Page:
1. Constitution reserves a certain portion of college seats for certain historically disadvantaged castes. This is achieved by govt investing money in education to create that extra space.
2. The percent of Brahmins educated is much higher today than at any other time in history. The percentage of Brahmins continues to be disproportionately higher wrt their population in education, govt civil services, central govt office and private executive employment.
3. The percentage of gainfully employed Brahmins is larger than any other caste across India.
4. No where, I repeat, no where were Brahmins were prevented from seeking govt seats. It is a lie to say that Brahmins were denied opportunity. It is a distortion of facts to claim the extra seats invested by govt for reservation are denied to Brahmins. They gain of reservation seats is not a loss to Brahmins.
5. Brahmins were not treated any differently than all other forward castes which include even larger section of sudras.

Brahmins of India have been the most successful caste in India and around the world. Stop whining. Get facts right.

All of the above does not imply Brahmins do not have problems. Who does not?



How about joining the Republican party in the South and analyzing how Indo-Americans and Latinos are harming the economy?

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Re: Caste based quotas in the light of Macaulay's report

Post by Seva Lamberdar on Mon Dec 10, 2012 11:43 am

truthbetold wrote:Seva,
Welcome to such.

Thanks TBT

Listed below are responses to your questions.

1. "Constitution reserves a certain portion of college seats for certain historically disadvantaged castes. This is achieved by govt investing money in education to create that extra space."TBT

Response. That’s a joke and height of silliness, especially to think that people working with hands or doing manual work are disadvantaged people or caste.

Moreover, to give these people officially the status of historically disadvantaged (castes etc.) according to the Constitution implies that Indians should aspire only for the jobs where they don’t have to lift a finger (such as in offices etc.).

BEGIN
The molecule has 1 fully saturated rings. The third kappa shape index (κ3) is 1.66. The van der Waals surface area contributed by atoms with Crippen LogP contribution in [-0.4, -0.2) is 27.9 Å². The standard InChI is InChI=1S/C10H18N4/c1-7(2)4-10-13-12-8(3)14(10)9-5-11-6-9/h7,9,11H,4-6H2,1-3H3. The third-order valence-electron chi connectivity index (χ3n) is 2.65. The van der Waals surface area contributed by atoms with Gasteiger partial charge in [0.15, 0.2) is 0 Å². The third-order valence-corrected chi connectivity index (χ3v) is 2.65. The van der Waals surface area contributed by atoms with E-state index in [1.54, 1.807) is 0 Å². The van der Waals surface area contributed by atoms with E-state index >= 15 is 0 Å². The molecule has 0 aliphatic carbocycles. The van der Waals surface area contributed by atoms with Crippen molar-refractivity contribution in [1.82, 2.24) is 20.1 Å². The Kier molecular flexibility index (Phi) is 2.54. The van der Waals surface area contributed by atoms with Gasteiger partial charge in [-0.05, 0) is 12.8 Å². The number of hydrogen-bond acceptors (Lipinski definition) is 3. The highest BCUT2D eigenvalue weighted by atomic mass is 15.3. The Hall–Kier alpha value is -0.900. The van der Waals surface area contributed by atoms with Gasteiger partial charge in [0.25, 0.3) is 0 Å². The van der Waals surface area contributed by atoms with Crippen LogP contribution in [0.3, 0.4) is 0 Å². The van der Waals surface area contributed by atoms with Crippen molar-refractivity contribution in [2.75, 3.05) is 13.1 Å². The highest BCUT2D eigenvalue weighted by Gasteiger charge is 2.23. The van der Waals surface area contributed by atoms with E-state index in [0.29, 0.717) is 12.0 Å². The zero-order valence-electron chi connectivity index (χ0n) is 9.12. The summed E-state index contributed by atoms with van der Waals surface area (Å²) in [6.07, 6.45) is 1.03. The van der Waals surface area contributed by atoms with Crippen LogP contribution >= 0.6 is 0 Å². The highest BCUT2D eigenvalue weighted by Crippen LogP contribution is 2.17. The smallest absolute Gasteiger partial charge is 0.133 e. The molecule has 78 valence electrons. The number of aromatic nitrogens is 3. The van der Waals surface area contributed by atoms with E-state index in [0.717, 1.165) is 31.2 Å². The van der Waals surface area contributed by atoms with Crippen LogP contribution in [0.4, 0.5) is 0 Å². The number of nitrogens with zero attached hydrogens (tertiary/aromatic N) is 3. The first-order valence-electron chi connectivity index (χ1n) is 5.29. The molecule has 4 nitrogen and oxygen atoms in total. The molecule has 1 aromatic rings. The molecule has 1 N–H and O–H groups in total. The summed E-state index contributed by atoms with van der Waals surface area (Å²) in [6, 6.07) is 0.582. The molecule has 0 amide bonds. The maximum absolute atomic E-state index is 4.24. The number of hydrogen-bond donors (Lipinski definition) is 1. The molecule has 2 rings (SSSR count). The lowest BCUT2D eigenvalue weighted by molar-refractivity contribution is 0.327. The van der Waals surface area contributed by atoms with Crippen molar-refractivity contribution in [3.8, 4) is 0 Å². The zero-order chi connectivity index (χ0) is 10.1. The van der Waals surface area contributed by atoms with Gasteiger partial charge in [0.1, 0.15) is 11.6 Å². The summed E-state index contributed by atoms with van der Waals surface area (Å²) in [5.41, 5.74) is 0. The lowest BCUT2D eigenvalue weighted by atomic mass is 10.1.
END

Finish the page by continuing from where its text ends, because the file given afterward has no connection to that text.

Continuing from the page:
No wonder the roads, streets, public buildings, trains etc. (especially their washrooms) in the country remain usually dirty and not maintained properly. It seems people officially are trying to get away from the disadvantageous occupations with Govt. help. Here is more on this topic, [url=http://rivr.sulekha.com/mistaking-workers-as-dalits-and-milking-the-holey-manusmriti_492399_blog]http://rivr.sulekha.com/mistaking-workers-as-dalits-and-milking-the-holey-manusmriti_492399_blog[/url]

2. "The percent of Brahmins educated is much higher today than at any other time in history. The percentage of Brahmins continues to be disproportionately higher wrt their population in education, govt civil services, central govt office and private executive employment."TBT

Response. It is not wise to conduct surveys and count people to find out as to in which communities people are better educated and have more jobs and then have the Govt. pass laws to keep those communities out of education privileges and jobs?

The appropriate thing instead would be to explore the reasons as to why people in certain communities on their own are better able to educate their children and make them capable of getting good jobs.

The obvious answer (irrespective of caste and religion) is that people and families which usually are monogamous and have less number of children (1 or 2 per family) are able to raise their children better, giving them higher education making them able to get good jobs. Needless to say, these people (whether Brahmins or others, having smaller families and less number of children and representing smaller percentage of the total population) have a greater share of better jobs than others (people with large families and more number of children). But this is all due to parents with smaller families and less number of children being able to care for their family and children better rather than due to their caste.

Anyway, it’s no use for parents to grumble about others if their kids lag behind because they were unable to take proper care of them and give a better education due to their large sized families (more kids etc. than they could afford). Regarding the attitude of Govt. on this issue, it probably is happy to get more votes from people with larger families requiring Govt. help.

In any case, no Govt. help or quotas can solve this problem unless people don’t start having smaller families and less number of children (1 or 2 per family) which they can easily afford and educate etc. properly.

3. "The percentage of gainfully employed Brahmins is larger than any other caste across India." TBT

Response: That’s because Brahmins probably have smaller sized families and less number of children which they can easily afford and educate. There is a lesson / example here to others – start having smaller families and less number of children.

(4) "No where, I repeat, no where were Brahmins were prevented from seeking govt seats. It is a lie to say that Brahmins were denied opportunity. It is a distortion of facts to claim the extra seats invested by govt for reservation are denied to Brahmins. They gain of reservation seats is not a loss to Brahmins." TBT